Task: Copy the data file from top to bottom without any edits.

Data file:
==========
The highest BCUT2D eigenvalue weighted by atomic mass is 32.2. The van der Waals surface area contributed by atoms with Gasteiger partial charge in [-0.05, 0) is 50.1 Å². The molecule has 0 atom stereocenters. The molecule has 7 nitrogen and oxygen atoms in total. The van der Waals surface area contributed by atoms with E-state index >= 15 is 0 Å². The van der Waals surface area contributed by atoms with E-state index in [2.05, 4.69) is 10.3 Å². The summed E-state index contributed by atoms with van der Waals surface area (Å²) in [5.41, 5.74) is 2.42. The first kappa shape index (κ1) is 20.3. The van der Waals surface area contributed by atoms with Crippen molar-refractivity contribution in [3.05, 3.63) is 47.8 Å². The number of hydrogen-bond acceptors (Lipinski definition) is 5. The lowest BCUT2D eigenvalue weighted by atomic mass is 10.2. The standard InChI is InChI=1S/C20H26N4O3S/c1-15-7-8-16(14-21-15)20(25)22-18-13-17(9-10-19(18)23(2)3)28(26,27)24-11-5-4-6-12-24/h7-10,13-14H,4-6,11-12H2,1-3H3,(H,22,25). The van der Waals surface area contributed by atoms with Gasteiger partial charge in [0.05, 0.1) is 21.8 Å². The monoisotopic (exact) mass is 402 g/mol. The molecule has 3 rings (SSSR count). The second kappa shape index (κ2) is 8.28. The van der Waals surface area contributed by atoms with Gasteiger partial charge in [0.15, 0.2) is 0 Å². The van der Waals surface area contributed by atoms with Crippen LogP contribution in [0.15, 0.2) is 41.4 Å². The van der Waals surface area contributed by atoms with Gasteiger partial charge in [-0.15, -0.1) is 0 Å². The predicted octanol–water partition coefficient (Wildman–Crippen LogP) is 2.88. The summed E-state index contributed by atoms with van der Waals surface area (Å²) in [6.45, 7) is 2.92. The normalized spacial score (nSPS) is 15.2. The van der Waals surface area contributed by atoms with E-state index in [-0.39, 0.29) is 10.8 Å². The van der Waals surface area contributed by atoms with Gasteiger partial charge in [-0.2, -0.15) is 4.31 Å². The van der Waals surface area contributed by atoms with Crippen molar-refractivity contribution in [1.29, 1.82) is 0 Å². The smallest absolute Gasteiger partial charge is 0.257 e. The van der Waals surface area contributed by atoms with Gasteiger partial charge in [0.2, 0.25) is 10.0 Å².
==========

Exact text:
The highest BCUT2D eigenvalue weighted by atomic mass is 32.2. The van der Waals surface area contributed by atoms with Gasteiger partial charge in [-0.05, 0) is 50.1 Å². The molecule has 0 atom stereocenters. The molecule has 7 nitrogen and oxygen atoms in total. The van der Waals surface area contributed by atoms with E-state index >= 15 is 0 Å². The van der Waals surface area contributed by atoms with E-state index in [2.05, 4.69) is 10.3 Å². The summed E-state index contributed by atoms with van der Waals surface area (Å²) in [5.41, 5.74) is 2.42. The first kappa shape index (κ1) is 20.3. The van der Waals surface area contributed by atoms with Crippen molar-refractivity contribution in [3.05, 3.63) is 47.8 Å². The number of hydrogen-bond acceptors (Lipinski definition) is 5. The lowest BCUT2D eigenvalue weighted by atomic mass is 10.2. The standard InChI is InChI=1S/C20H26N4O3S/c1-15-7-8-16(14-21-15)20(25)22-18-13-17(9-10-19(18)23(2)3)28(26,27)24-11-5-4-6-12-24/h7-10,13-14H,4-6,11-12H2,1-3H3,(H,22,25). The van der Waals surface area contributed by atoms with Gasteiger partial charge in [0.05, 0.1) is 21.8 Å². The monoisotopic (exact) mass is 402 g/mol. The molecule has 3 rings (SSSR count). The second kappa shape index (κ2) is 8.28. The van der Waals surface area contributed by atoms with Gasteiger partial charge in [0.15, 0.2) is 0 Å². The van der Waals surface area contributed by atoms with Crippen LogP contribution in [0.15, 0.2) is 41.4 Å². The van der Waals surface area contributed by atoms with Gasteiger partial charge in [-0.15, -0.1) is 0 Å². The predicted octanol–water partition coefficient (Wildman–Crippen LogP) is 2.88. The summed E-state index contributed by atoms with van der Waals surface area (Å²) in [6.45, 7) is 2.92. The normalized spacial score (nSPS) is 15.2. The van der Waals surface area contributed by atoms with E-state index in [-0.39, 0.29) is 10.8 Å². The van der Waals surface area contributed by atoms with Gasteiger partial charge in [-0.2, -0.15) is 4.31 Å². The van der Waals surface area contributed by atoms with Crippen molar-refractivity contribution in [1.29, 1.82) is 0 Å². The smallest absolute Gasteiger partial charge is 0.257 e. The van der Waals surface area contributed by atoms with Gasteiger partial charge in [0.2, 0.25) is 10.0 Å².